In our technology survey, we were very much helped by the team at the National Science Foundation. They provided a very clear, detailed outline of where they thought that technology was going.
This was part of our outreach to a large number of experts and members of the public. That doesn’t mean that they agree with our conclusions.
Eric Lander: Can you take everybody through analysis of encryption? Are people using much more? What are the limits?
Graham: The idea behind classical encryption is that when data is stored, when it’s sitting around in a database, let’s say, encryption entangles the representation of the data so that it can’t be read without using a mathematical algorithm and a key to convert a seemingly set of meaningless set of bits into something reasonable.
The same technology, where you convert and change meaningless bits, is used when you send data from one place to another. So, if someone is scanning traffic on internet, you can’t read it. Over the years, we’ve developed pretty robust ways of doing encryption.
The weak link is that to use data, you have to read it, and it becomes unencrypted. Security technologists worry about it being read in the short time.
Encryption technology is vulnerable. The key that unlocks the data is itself vulnerable to theft or getting the wrong user to decrypt.
Both problems of encryption are active topics of research on how to use data without being able to read it. There research on increasingly robustness of encryption, so if a key is disclosed, you haven’t lost everything and you can protect some of data or future encryption of new data. This reduces risk a great deal and is important to use. Encryption alone doesn’t protect.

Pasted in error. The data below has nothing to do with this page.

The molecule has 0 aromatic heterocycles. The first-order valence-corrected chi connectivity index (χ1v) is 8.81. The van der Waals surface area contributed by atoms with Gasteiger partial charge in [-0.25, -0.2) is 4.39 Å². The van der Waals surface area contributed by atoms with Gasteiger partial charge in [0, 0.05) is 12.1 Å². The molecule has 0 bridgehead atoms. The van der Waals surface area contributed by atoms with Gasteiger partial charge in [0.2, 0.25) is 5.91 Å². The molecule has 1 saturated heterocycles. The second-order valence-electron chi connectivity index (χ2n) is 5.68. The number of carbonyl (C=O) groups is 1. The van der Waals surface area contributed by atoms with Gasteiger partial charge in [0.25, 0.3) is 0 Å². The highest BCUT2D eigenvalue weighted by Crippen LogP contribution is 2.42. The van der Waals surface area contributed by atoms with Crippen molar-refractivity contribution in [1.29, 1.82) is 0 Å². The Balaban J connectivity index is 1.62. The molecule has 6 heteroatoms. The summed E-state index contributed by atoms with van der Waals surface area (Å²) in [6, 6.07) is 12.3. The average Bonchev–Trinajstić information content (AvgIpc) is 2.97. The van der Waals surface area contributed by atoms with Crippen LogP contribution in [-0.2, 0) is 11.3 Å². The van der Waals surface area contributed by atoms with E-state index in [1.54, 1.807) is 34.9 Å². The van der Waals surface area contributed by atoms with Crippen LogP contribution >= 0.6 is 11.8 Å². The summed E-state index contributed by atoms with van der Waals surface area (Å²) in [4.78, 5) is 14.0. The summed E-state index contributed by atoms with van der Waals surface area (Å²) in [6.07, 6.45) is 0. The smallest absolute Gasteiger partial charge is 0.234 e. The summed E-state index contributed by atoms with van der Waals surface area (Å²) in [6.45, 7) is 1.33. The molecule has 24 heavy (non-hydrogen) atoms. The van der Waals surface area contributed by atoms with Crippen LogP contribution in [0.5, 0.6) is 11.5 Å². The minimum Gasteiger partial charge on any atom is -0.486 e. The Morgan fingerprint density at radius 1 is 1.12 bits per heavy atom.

Unknown Speaker: People read of breaches derived from security. I see a different set of issues of privacy from big data vs those in security. Can you distinguish them?
Bill Press: Privacy and security are different issues. Security is necessary to have good privacy in the technological sense if communications are insecure, they clearly can’t be private. This goes beyond, to where parties that are authorized, in a security sense, to see the information. Privacy is much closer to values. security is much closer to protocols.
Interesting thing is that this is less about purely tech elements — everyone can agree on right protocol, eventually. These things that go beyond and have to do with values.
On Monday, I delivered a short talk on data journalism, networked transparency, algorithmic transparency and the public interest at the Data & Society Research Institute’s workshop on the social, cultural & ethical dimensions of “big data”. The forum was convened by the Data & Society Research Institute and hosted at New York University’s Information Law Institute at the White House Office of Science and Technology Policy, as part of an ongoing review on big data and privacy ordered by President Barack Obama.